It's always wise to take the mongrel out of owning a family dog
The phrase "mad dogs and Englishmen" has entered the vernacular, but I'm beginning to wonder if Noel Coward ascribed mental health issues to the right mammals.
According to a new British survey, having a dog causes 2000 family arguments. Given the average canine lifespan, that's three arguments a week.
A home that has that many arguments over the dog, on top of sibling rivalry and the usual stoushes over kids, money and who controls the TV remote, would be more madhouse than Little House on the Prairie.
And how many dog-related areas of dispute are there anyway? You have to wonder what's happened to the renowned English attributes of common sense and compromise when families can fight like - well, like cat and dog - over the same few issues three times a week for almost 13 years.
As a member of a family who've had a dog for almost nine largely acrimony-free years, I herewith offer some advice on these recurring bones of contention for the benefit of those who are contemplating bringing man's best friend into their happy homes.
Don't get a dog unless everyone in the family is 100 per cent in favour of it and prepared to sign a legal document to that effect. A statement of the obvious perhaps, but English families bicker endlessly on the theme of whose idea it was to get the bloody thing in the first place.
Disregard any promises family members under the age of 20 make about walking the dog. Once the novelty has worn off, you'll be truly amazed at the range and imaginativeness of your children's reasons for being unable to accompany the dog to the end of the drive, let alone around the block.
Disregard any promises family members under the age of 20 - and your wife - make about cleaning up the dog's droppings. They won't attempt to justify their backsliding; they'll just say it's disgusting and in breach of the Geneva Conventions on Human Rights.
English families argue over what to do with the dog when they go on holiday. It's quite simple: if it's practical and permissible, take the dog with you; if not, put it in a kennel. If you can't bear to do that, don't go on holiday. If you resent having to spend the holiday season at home and take it out on the dog, you should ask yourself: who's the dumb animal here?
Should you feed the dog from the table? Not unless you live in a castle with flagstones and a vast open fireplace and your dog is an Irish wolfhound. Tossing a stag's thigh bone to your slavering hound in a baronial banquet hall has a certain style, but otherwise feeding a dog from the table lacks class and instils bad habits.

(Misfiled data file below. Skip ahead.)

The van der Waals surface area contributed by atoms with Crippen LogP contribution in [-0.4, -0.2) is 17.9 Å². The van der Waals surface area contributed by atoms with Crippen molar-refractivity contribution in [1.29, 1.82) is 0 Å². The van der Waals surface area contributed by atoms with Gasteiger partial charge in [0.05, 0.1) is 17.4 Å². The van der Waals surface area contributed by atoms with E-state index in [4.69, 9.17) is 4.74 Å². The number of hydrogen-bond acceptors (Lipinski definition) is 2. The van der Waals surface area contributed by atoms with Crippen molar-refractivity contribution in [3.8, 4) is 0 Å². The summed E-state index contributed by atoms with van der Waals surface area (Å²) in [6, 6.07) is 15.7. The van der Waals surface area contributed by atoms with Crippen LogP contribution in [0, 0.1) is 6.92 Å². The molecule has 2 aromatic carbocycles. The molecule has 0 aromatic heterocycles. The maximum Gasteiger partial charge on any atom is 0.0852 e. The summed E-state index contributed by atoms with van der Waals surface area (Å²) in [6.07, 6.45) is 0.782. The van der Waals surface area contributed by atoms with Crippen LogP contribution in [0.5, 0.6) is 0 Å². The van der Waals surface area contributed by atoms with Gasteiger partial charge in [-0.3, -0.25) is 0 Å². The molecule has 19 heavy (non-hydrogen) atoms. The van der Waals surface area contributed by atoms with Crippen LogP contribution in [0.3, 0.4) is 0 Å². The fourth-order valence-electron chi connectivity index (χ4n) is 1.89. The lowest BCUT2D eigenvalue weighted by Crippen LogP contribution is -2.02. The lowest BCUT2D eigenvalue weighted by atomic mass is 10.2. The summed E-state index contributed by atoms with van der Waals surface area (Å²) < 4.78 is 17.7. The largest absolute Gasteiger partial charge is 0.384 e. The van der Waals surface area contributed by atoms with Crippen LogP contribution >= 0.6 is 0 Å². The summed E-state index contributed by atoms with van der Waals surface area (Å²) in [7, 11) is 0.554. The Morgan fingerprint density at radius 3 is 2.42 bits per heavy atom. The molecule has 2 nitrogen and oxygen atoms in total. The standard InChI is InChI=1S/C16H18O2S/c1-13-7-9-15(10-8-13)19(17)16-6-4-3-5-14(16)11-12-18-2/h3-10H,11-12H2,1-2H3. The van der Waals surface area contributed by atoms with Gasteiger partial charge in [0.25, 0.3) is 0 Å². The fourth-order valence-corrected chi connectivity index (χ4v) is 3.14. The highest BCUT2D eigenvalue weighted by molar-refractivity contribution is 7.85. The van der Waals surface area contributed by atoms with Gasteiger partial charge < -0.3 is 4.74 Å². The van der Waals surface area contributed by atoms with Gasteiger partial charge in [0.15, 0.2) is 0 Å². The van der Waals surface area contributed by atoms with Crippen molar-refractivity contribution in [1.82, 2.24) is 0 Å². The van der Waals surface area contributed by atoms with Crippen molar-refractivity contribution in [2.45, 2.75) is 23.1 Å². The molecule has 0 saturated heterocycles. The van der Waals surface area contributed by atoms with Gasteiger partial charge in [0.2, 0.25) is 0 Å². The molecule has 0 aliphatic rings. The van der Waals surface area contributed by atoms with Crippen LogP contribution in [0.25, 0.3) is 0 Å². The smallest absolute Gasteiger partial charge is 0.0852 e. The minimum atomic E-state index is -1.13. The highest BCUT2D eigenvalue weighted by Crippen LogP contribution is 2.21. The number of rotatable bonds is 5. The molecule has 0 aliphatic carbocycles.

This one's very important: be lucky in your choice of dog. As always in life, there are ways to improve the odds. Motoring writer Jeremy Clarkson reckons there's one answer to everything you could possibly want in a motor vehicle and that is: Range Rover. I'd suggest that the answer to everything you could - or should - want in a dog is: Labrador.
Not everyone would agree. But if you're thinking of getting a pit bull, for instance, you should ask yourself: why a pit bull? And while you're working your way through that, it mightn't be a bad idea to put yourself through psychotherapy or perhaps an anger management course.
Getting a dog from a reputable breeder is another way of shifting the odds in your favour. Some friends bought a fox terrier off the shelf, as it were. (I happen to think that yappy, snappy little dogs are only good for catching rats, but each to his own.) The foxy took an instant and violent dislike to the vacuum cleaner, to the extent that it would lay siege to the cupboard where the hoover was stowed when not in use. Foxy's next trick was to go absolutely mental - hence the term "barking mad" - whenever anyone took the lid off the sugar bowl. Figure that one out. They now have a pair of relatively sane spoodles.
Money. Another biggie. Commenting on the study, an insurance company spokeswoman said it demonstrated owning a dog isn't dissimilar to having a baby. I doubt many mothers would agree with that proposition, but it's certainly the case that, like children, dogs don't pay for themselves.But if you love your dog, money won't rear its ugly head because you won't begrudge a cent of what you spend on its food or licence or flea and worm treatment, or on visits to the vet when it eats something repulsive and throws up on your best rug.